All the comments are fasinating on the site on this subject

  Re: time signatures  MartinY at 11:28 on 30 November 2008
 

Can I make a suggestion of how to produce scores which use a time system not amenable to traditional barring.

You invent your own meta language which really suits what you want to do but can be expressed in alphanumeric characters. It is then relatively easy to write a computer program which transforms this into the input for one of the typesetting programs. A non WYSIWYG program like Lily Pond might be better than the WYSIWYG program because then the whole thing is just an alphanumeric transformation.

The meta language need not be marvellous or intended to be permanent. It must just be as suitable as possible for describing the note sequences and times you want. This process could be quite coarse, and the program crude because once in the conventional music typesetter all the usual markings, expression and niceties can be notated and added later.

Come to think of it your meta language might be translatable by pencil and paper so a program is not needed. I suppose this process is more or less what people do anyway so I might not be giving useful advice but I am thinking about doing this myself.

  Re: time signatures  Misuc at 14:53 on 30 November 2008
 

This sounds very interesting, but I don't believe I can think abstractly enough for that. By the time I'd worked that all out - if I could at all - I'd have lost the music/magic. Perhaps this is because I'm just basically second-rate.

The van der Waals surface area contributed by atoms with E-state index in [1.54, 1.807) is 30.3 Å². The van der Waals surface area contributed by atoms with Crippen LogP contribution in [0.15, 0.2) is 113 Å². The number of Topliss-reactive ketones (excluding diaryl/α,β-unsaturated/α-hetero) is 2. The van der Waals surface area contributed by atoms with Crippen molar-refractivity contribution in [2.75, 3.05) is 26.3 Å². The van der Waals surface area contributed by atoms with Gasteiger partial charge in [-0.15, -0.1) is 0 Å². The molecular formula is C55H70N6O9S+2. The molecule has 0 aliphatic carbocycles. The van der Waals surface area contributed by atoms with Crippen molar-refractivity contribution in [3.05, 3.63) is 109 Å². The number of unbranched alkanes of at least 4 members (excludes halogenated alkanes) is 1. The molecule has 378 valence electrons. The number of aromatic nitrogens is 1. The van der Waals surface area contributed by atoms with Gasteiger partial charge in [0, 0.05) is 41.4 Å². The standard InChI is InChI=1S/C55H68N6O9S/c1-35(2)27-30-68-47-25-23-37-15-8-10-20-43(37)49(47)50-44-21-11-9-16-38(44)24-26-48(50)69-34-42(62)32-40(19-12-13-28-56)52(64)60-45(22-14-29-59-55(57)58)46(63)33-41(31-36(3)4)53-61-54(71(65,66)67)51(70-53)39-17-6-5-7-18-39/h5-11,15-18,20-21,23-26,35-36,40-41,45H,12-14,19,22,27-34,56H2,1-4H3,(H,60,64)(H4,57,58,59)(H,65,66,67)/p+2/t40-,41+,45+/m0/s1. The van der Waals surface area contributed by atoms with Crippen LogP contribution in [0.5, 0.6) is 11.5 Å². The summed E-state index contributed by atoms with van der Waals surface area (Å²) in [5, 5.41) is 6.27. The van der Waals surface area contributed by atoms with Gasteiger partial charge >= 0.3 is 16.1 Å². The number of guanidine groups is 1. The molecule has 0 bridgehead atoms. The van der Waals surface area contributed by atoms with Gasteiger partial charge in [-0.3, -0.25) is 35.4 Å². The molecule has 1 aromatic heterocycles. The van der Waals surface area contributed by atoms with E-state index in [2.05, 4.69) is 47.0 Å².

I'm only writing this, however, because it so happens that my Sonata for 10 wind is up on the 'random listen' slot at the moment> I have found myself greatly moved by hearing it again. But then even 10th rate composers do tend to be moved by their own stuff, don't they? If it comes off it is largely due to the conductor (the late Lawrence Leonard) who insisted that I notate it traditionally, so as not to waste time in rehearsal. I tried - and this involved writing 10 in the time of 7 and 15:14 proportions etc. which, had they been part of a worked out 'system', would have been another example of the poncy, pompous, pretentious, written-note fetishism that I have more than once complained about. The way I did do it, however, the players took to like ducks to water. They interpreted the cross-rhythms quite freely (out of necessity) and found themselves floating with the stream, listening and responding, in cooperation with the clear flexible, responsive conductor's beat. Afterwards, Lawrence told me that he now saw why I might have preferred to write it in my usual relatively 'free' way - and that it might even have been easier that way.

Any 'algorhythm' or 'programme' that I invented would have to be based on players' interactions with one another as much as - or more than - with 'absolute' or even 'relative' durations as such. Somebody mentioned Feldman in this context - but his essays in this vein were early ventures in a potentially bigger and fascinating project.....

  Re: time signatures  MartinY at 16:16 on 30 November 2008
 


Do not worry about not thinking abstractly enough. That came to me from years of working on computer algorithms. Computers are so stupid that you must think everything out in complete and near perfect detail before they will work.... The private language to be translated can just be a modification of standard notation. I am sure this is what a lot of people do anyway.